This response comes after ZACR learnt that Icann has allowed Dot Connect Africa Trust (DCA) to change its TLD string application from “dotafrica” to “africa”, meaning there are now two bidders for the newly proposed generic Top Level Domain (gTLD), .africa.
Also important to note is that ZACR does not intend to object these new developments. It is however surprised by Icann’s silence and lack of communication on the matter, as expressed by the organisation’s Public Relations representative, Octavia Kumalo, while speaking to HumanIPO.
Kumalo states that despite this new development, they (ZACR) are the only bidders who have the statutory support of 60 percent of Africa’s governments -- as required by ICANN in applying for a geographic name gTLD.
She further points out to HumanIPO that she’s a bit surprised that DCA claims to have this support when earlier during the process, DCA issued a well publicized statement on the Internet stating it will not participate in the African Union’s (AU) Expression Of Interest (EOI) process for those interested in applying for the .africa gTLD.
In the statement, DCA raised questions about what they then believed to be “a process that lacks probity, and hereby serves notice that it would not participate in the current process which has no credibility.”
This, Kumalo says, points to the mixed messages that DCA are sending out. At first, DCA claimed that the AU EOI process lacked probity and credibility and now turn around saying that they have the required support of African governments through the AU.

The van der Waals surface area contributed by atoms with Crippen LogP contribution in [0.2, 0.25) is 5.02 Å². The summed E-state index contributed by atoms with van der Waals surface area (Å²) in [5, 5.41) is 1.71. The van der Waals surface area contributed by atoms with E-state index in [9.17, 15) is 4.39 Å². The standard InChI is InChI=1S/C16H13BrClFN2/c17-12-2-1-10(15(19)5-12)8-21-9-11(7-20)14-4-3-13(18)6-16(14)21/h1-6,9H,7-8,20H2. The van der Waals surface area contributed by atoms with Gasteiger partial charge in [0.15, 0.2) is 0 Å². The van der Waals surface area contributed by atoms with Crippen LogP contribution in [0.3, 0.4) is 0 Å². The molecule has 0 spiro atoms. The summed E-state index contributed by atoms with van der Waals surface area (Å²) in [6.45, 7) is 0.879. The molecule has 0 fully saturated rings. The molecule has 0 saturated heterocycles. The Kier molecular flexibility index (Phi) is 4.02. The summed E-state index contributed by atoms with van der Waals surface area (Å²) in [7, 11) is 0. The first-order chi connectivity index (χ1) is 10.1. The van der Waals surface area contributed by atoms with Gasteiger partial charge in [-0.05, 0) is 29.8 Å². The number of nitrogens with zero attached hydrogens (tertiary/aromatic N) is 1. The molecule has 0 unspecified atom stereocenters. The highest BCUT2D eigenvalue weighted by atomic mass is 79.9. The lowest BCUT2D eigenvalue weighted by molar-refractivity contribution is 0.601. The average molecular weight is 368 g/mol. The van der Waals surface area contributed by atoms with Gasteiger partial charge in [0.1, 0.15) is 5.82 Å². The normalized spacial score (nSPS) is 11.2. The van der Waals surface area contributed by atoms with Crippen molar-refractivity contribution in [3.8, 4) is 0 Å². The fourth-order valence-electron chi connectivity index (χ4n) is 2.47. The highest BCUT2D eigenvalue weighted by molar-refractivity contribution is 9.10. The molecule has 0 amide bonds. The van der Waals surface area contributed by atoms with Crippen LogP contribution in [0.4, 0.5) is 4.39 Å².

As things stand, hence their confidence, only ZACR have this support and Kumalo also highlights: “the question on who has government support should be answered on November 20, 2012 when the GAC issues its Early Warning notices.”
Icann’s Early Warning is a notice from members of its Governmental Advisory Committee (GAC) that an application is seen as potentially sensitive or problematic by one or more governments. Thus, this process that is expected to take place later this month, will shed light on DCA’s claims that they do have the required support similar to or better than that of ZACR.
In concluding the discussion, Kumalo pointed HumanIPO to a communique by the African Union Comission (AUC), which states that: “In fulfilling its mandate from African governments the AUC has, in accordance with an open and transparent Request for Proposal (RFP) process, officially endorsed UniForum SA t/a the ZA Central Registry (ZACR) to apply for and launch the dotAFRICA (.AFRICA) TLD.”
It further reads: Furthermore, UniForum/ZACR’s application, as endorsed by the AUC, is correctly designated as a geographic application in accordance with the criteria and processes outlined by ICANN in the Applicant Guidebook.
In particular: Africa (and therefore .Africa) is a clearly designated geographic area as defined in the UNESCO “Composition of macro geographical (continental) regions, geographical sub-regions, and selected economic and other groupings” list.
Therefore the designation of the official dotAFRICA (.AFRICA) TLD string application, as a geographic name, is technically and procedurally correct.
The "geographic evaluation process" that this application is subject to, provides sufficient checks and balances for the protection of interests and rights of African governments and the Pan-African community.”
This, beyond any doubt, seems proof that there is only one bidder possessing the full support of the majority of African governments to administer the .africa gTLD. Suggesting perhaps that DCA shot itself in the foot by choosing not to participate in the AU EOI, as well its misplay applying for .dotafrica instead of .africa.